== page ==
Although Friday's post-payrolls sell-off was unpleasant for the bond market in the context of a single trading day, it was arguably a resilient showing considering the strength of the data and the shift in Fed rate hike expectations earlier in the week. After all, Fed Funds Futures for mid-2023 added almost 50bps from Tuesday morning before Daly's rate hike comments through Friday's close. Meanwhile, 10yr Treasury yields rose less than 30bps. Also potentially relevant is the fact that yields generally held under the prevailing ceiling of the past 2 weeks at 2.85%, albeit with a brief breakout on Friday afternoon.
The chart below plots mid-2023's Fed Funds Futures (the expected level of the Fed Funds Rate) on the same axis as 10yr yields. There is ample correlation, to be sure, but notice the blue line break quickly above the opening levels from 2 week's ago and then above the mid-week highs during Friday's sell-off. Contrast that to 10yr yields which held under the opening levels from 2 weeks ago on both occasions.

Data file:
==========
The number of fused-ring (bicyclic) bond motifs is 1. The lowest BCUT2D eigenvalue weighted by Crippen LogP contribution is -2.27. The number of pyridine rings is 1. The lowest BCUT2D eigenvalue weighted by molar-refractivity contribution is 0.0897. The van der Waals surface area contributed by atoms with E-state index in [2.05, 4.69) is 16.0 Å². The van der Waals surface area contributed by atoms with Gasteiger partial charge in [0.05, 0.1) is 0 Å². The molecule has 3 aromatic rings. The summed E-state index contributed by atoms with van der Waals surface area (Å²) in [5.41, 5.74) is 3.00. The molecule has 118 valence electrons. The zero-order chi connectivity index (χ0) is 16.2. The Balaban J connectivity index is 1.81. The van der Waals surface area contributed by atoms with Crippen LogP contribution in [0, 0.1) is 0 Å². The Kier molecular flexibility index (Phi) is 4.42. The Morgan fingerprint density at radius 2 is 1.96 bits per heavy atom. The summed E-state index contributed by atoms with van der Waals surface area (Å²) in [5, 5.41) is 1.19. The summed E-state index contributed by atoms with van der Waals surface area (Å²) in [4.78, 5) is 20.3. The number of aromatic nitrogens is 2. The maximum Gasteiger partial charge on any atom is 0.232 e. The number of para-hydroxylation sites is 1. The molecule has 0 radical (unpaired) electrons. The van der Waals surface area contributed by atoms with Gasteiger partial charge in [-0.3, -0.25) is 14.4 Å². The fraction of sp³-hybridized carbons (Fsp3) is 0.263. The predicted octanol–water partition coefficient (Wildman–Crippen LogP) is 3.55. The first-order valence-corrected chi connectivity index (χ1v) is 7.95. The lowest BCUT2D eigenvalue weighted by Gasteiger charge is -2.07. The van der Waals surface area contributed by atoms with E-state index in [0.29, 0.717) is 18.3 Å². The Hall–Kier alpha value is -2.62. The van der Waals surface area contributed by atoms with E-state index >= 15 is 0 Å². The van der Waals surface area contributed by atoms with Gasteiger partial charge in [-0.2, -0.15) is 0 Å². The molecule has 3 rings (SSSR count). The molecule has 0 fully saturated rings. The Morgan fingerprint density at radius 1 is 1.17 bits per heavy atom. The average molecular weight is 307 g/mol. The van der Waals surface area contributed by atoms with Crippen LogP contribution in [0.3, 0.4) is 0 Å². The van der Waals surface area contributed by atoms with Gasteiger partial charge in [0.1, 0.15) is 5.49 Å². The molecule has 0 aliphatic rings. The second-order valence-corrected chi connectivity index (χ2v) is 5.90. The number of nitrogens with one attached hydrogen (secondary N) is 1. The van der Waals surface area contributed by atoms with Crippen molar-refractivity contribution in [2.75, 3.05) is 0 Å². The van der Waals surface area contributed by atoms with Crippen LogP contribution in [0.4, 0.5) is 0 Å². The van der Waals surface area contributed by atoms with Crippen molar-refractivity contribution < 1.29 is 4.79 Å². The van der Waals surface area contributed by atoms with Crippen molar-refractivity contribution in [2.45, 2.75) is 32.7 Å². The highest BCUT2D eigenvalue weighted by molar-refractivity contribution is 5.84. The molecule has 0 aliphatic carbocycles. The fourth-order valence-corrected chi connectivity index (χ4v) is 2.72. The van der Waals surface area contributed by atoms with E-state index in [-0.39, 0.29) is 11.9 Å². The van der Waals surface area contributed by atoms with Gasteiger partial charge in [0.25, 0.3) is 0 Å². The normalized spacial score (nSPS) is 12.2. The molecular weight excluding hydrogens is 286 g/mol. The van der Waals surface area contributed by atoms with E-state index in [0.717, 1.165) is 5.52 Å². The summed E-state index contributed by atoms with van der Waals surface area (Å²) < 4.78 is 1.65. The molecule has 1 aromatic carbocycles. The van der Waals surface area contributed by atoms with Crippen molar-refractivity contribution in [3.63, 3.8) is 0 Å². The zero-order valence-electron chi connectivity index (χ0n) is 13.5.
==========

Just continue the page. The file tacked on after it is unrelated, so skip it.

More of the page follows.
This is a good show of resilience simply considering the Fed-speak and the econ data, but bond were facing other headwinds as well: corporate issuance and overbought technicals. We mentioned both on several occasions last week, but the corporate issuance topic bears repeating. To put the supply surge in context, last week was one of the 3 biggest weeks of the year for corporate issuance whereas July was the 2nd lightest month of the year so far. Part of that pattern is seasonal, but that same thesis says that August should be even lighter. It's very significant then, that August has already overtaken July, with just a week and a day in the books so far!
All that to say, bonds may have lost a good amount of ground last week, but it should have been worse, all things considered. From here, it's an understatement to say all eyes are on Wednesday's CPI when it comes to determining the next leg of the trend.